Category Archives: Luzena Stanley Wilson

Prices in the Gold Rush

It’s no wonder that Luzena was amazed when a miner offered her a $5 gold piece, “ma’am, for them biscuit.” According to Measuring Worth, $5 in 1849 was worth at least $157 dollars. A man might work a week for … Continue reading

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Luzena in California (at last!)

Luzena Wilson finally made it to the crowded tent city around Sacramento. There she encountered men who were lonesome for the comforts of home. It was almost dusk of the last day of September, 1849, that we reached the end … Continue reading

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The Hard March over the 40-Mile Desert

We rejoin Luzena Stanley Wilson on her overland journey to California– It was a hard march over the desert. The men were tired out, goading on the poor oxen which seemed ready to drop at every step. They were covered … Continue reading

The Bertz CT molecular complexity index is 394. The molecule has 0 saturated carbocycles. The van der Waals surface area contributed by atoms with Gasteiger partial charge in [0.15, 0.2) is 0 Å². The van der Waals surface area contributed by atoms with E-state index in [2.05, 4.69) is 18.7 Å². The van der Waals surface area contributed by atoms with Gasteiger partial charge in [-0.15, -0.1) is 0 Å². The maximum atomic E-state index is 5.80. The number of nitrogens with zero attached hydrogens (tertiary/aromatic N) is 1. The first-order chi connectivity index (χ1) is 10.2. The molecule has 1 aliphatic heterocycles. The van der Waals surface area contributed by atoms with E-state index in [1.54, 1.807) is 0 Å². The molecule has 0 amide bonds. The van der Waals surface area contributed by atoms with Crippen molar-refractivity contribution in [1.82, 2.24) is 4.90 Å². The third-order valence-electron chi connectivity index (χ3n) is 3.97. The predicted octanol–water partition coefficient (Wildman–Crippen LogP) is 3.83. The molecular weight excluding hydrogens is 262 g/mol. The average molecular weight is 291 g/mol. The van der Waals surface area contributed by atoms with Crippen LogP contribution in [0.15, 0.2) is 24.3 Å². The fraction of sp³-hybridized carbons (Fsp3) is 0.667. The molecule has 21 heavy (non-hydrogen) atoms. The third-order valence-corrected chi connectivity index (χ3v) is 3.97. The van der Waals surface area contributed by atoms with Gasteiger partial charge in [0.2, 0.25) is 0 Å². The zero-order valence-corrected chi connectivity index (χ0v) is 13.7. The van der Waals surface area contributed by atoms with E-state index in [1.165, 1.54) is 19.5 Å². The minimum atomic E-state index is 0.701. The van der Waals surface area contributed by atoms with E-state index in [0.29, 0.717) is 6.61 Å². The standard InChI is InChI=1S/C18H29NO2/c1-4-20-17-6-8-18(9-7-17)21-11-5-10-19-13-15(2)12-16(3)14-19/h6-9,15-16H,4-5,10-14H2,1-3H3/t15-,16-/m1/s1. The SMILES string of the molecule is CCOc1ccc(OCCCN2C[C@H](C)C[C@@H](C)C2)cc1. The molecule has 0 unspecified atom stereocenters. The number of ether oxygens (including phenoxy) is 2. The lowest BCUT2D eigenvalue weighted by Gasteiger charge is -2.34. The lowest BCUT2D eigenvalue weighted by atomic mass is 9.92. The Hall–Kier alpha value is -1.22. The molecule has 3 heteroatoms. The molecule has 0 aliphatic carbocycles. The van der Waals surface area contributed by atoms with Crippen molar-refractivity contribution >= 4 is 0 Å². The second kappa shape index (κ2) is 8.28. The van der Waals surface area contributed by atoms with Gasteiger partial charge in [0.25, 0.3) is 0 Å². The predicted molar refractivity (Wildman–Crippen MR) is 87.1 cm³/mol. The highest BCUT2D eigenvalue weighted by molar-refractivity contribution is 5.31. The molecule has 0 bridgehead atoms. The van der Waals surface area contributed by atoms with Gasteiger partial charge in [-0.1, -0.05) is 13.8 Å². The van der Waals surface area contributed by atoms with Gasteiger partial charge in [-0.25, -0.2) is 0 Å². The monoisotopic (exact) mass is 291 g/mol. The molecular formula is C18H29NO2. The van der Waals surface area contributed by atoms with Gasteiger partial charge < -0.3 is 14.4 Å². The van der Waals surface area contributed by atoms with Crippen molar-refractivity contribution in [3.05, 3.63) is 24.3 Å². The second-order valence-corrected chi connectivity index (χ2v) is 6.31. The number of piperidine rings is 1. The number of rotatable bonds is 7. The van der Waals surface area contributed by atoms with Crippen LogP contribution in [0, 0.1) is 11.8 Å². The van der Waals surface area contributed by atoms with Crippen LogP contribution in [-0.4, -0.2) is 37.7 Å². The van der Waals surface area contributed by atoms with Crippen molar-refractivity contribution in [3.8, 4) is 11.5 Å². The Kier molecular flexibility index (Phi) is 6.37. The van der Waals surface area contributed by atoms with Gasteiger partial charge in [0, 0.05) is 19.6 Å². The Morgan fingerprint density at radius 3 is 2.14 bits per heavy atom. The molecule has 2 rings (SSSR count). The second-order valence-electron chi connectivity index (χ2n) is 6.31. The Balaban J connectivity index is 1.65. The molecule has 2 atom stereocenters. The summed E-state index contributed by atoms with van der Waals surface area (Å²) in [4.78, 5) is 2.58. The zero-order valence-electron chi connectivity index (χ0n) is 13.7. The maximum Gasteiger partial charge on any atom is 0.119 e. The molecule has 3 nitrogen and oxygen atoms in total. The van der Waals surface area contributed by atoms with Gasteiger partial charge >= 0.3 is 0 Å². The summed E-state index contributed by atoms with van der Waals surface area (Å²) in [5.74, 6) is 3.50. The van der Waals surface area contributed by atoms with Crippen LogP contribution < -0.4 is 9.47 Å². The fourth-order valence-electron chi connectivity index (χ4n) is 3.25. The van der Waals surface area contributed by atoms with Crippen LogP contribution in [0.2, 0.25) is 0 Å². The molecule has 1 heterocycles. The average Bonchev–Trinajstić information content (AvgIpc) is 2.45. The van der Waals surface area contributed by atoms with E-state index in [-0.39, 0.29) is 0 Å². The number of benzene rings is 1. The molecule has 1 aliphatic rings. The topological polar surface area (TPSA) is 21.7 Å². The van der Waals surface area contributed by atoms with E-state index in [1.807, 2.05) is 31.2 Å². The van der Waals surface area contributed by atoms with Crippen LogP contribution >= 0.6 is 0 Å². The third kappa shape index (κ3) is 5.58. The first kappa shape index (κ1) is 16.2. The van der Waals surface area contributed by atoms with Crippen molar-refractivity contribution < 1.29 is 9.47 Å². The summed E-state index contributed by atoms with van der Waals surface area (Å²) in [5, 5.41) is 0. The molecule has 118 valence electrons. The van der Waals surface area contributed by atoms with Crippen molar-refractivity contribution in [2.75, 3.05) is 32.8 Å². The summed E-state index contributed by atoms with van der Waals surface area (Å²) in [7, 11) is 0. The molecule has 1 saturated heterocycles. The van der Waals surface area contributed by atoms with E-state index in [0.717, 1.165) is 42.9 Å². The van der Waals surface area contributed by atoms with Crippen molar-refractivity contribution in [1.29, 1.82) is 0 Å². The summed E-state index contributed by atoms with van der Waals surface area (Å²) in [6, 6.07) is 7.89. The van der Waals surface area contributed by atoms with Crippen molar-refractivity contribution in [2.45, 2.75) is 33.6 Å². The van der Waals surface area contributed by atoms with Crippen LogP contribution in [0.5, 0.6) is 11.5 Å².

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Lightening the Load

Wagon train pioneers inevitably had to lighten their loads. First to go were heavy items like the rocking chair and the cast iron stove. Some emigrants took equipment that they thought would pay off in their new home, like pickaxes … Continue reading

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Monotony and Peril

Nothing but actual experience will give one an idea of the plodding, unvarying monotony, the vexations, the exhaustive energy, the throbs of hope, the depths of despair, through which we lived. Day after day, week after week, we went through … Continue reading

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